This might be a possible and closer translation to the actual meaning of his translated and interpreted comment. If seen as “I am who I shall be,” there is room for the possibility of change and improvement and a certain drive for perfection within divinity itself. If read in such a way, we see evolution and evolvement not only within humans but reflected within God himself as we were made in his image, the same way he is in ours.

If people object to praying to a god that is not already perfectly formed but like his creation strives for perfection on a higher plateau (a view not incompatible with the Buddhist concept of the universe), then one might ask oneself why it would be preferable to worship him as a seemingly emotionally unstable entity. Indeed there are countless moments of anger and fury, where he is controlling and impeding his creations; yet over time he begins to form a loving bond and relationship with humans and shows his greatest sign of love by offering and sacrificing the Son of Man or by making himself Flesh in order to sanctify all human beings and provide them with the necessary divine spark, not unlike the fire of Prometheus in Greek legend.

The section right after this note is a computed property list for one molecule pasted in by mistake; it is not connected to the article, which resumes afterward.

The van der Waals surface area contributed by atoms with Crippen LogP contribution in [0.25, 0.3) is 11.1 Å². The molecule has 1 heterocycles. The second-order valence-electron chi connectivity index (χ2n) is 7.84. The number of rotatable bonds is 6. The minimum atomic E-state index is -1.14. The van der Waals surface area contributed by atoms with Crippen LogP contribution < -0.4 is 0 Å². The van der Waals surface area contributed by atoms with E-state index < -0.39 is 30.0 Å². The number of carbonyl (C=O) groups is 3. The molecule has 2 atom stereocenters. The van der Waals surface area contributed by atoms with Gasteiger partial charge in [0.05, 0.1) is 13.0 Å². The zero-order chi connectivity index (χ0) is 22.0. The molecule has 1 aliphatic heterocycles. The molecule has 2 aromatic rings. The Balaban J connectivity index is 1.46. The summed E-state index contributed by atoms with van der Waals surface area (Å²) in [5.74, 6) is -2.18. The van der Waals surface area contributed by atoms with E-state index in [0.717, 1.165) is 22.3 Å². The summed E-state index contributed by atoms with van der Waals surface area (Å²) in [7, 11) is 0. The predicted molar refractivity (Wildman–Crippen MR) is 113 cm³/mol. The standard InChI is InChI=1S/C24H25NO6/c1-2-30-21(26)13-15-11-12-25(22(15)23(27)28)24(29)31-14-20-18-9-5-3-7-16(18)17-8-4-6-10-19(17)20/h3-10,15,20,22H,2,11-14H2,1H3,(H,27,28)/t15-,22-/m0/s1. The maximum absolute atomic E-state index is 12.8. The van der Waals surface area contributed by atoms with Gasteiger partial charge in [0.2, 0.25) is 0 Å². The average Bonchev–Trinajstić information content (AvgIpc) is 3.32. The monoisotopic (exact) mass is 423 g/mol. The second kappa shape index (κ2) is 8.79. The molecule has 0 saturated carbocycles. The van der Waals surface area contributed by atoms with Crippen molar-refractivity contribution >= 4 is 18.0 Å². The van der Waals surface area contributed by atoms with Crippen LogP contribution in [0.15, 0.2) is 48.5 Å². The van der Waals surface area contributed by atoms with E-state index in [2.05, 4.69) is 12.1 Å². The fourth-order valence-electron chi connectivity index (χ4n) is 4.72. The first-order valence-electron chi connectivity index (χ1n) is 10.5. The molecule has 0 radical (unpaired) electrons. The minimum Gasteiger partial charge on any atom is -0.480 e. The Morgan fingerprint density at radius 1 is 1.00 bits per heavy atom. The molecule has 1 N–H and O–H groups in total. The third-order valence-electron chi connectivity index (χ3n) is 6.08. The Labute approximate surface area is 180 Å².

Such a reading of the Bible would explain why God is initially suspicious of his creatures, as there is a fundamental lack of trust and love and there is not a relationship per se between him and Adam and Eve; yet God manages to change and adjust his point of view.

In return, Adam and Eve did not have much rapport neither to God nor to themselves. Erich Fromm points out that both Adam and Eve did not know who they were and that they lived in a complete state of natural primordial harmony. Our earliest ancestors must have lived similarly as they were and saw themselves as an inseparable part of nature. Yet it all had to come to an end so that growth and evolution could manifest itself.